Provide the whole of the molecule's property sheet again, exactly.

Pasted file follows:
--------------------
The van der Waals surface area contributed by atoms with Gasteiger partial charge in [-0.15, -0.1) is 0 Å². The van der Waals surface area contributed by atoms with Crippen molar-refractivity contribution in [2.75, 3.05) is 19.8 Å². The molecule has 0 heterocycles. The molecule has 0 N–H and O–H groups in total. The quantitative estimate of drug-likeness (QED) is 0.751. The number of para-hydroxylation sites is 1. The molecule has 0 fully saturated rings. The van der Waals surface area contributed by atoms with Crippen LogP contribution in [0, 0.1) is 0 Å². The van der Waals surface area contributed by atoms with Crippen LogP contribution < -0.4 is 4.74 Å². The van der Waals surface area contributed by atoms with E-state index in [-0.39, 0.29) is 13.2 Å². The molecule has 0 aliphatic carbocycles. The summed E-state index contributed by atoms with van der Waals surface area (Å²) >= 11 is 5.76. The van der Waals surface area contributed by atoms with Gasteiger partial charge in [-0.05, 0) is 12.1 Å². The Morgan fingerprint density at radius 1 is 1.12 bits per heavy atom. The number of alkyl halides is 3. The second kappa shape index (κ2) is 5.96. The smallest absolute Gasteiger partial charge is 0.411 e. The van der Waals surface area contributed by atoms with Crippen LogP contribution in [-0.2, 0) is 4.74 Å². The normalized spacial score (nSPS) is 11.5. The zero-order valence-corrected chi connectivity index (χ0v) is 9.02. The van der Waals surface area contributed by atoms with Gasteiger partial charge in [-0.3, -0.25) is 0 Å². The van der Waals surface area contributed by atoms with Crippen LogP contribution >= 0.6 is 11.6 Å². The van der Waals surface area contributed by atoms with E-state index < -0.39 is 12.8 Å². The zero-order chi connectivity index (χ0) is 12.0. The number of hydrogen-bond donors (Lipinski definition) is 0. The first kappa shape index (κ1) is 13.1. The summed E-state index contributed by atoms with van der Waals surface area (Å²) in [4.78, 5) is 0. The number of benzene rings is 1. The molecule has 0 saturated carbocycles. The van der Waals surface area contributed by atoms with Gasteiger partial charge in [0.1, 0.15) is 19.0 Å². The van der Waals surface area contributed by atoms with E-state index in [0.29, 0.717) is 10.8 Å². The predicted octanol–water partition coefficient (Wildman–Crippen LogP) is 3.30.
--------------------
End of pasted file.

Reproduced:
The van der Waals surface area contributed by atoms with Gasteiger partial charge in [-0.15, -0.1) is 0 Å². The van der Waals surface area contributed by atoms with Crippen molar-refractivity contribution in [2.75, 3.05) is 19.8 Å². The molecule has 0 heterocycles. The molecule has 0 N–H and O–H groups in total. The quantitative estimate of drug-likeness (QED) is 0.751. The number of para-hydroxylation sites is 1. The molecule has 0 fully saturated rings. The van der Waals surface area contributed by atoms with Crippen LogP contribution in [0, 0.1) is 0 Å². The van der Waals surface area contributed by atoms with Crippen LogP contribution < -0.4 is 4.74 Å². The van der Waals surface area contributed by atoms with E-state index in [-0.39, 0.29) is 13.2 Å². The molecule has 0 aliphatic carbocycles. The summed E-state index contributed by atoms with van der Waals surface area (Å²) >= 11 is 5.76. The van der Waals surface area contributed by atoms with Gasteiger partial charge in [-0.05, 0) is 12.1 Å². The Morgan fingerprint density at radius 1 is 1.12 bits per heavy atom. The number of alkyl halides is 3. The second kappa shape index (κ2) is 5.96. The smallest absolute Gasteiger partial charge is 0.411 e. The van der Waals surface area contributed by atoms with Crippen LogP contribution in [-0.2, 0) is 4.74 Å². The normalized spacial score (nSPS) is 11.5. The zero-order valence-corrected chi connectivity index (χ0v) is 9.02. The van der Waals surface area contributed by atoms with Gasteiger partial charge in [-0.3, -0.25) is 0 Å². The van der Waals surface area contributed by atoms with Crippen LogP contribution >= 0.6 is 11.6 Å². The van der Waals surface area contributed by atoms with E-state index < -0.39 is 12.8 Å². The zero-order chi connectivity index (χ0) is 12.0. The number of hydrogen-bond donors (Lipinski definition) is 0. The first kappa shape index (κ1) is 13.1. The summed E-state index contributed by atoms with van der Waals surface area (Å²) in [4.78, 5) is 0. The number of benzene rings is 1. The molecule has 0 saturated carbocycles. The van der Waals surface area contributed by atoms with Gasteiger partial charge in [0.1, 0.15) is 19.0 Å². The van der Waals surface area contributed by atoms with E-state index in [0.29, 0.717) is 10.8 Å². The predicted octanol–water partition coefficient (Wildman–Crippen LogP) is 3.30.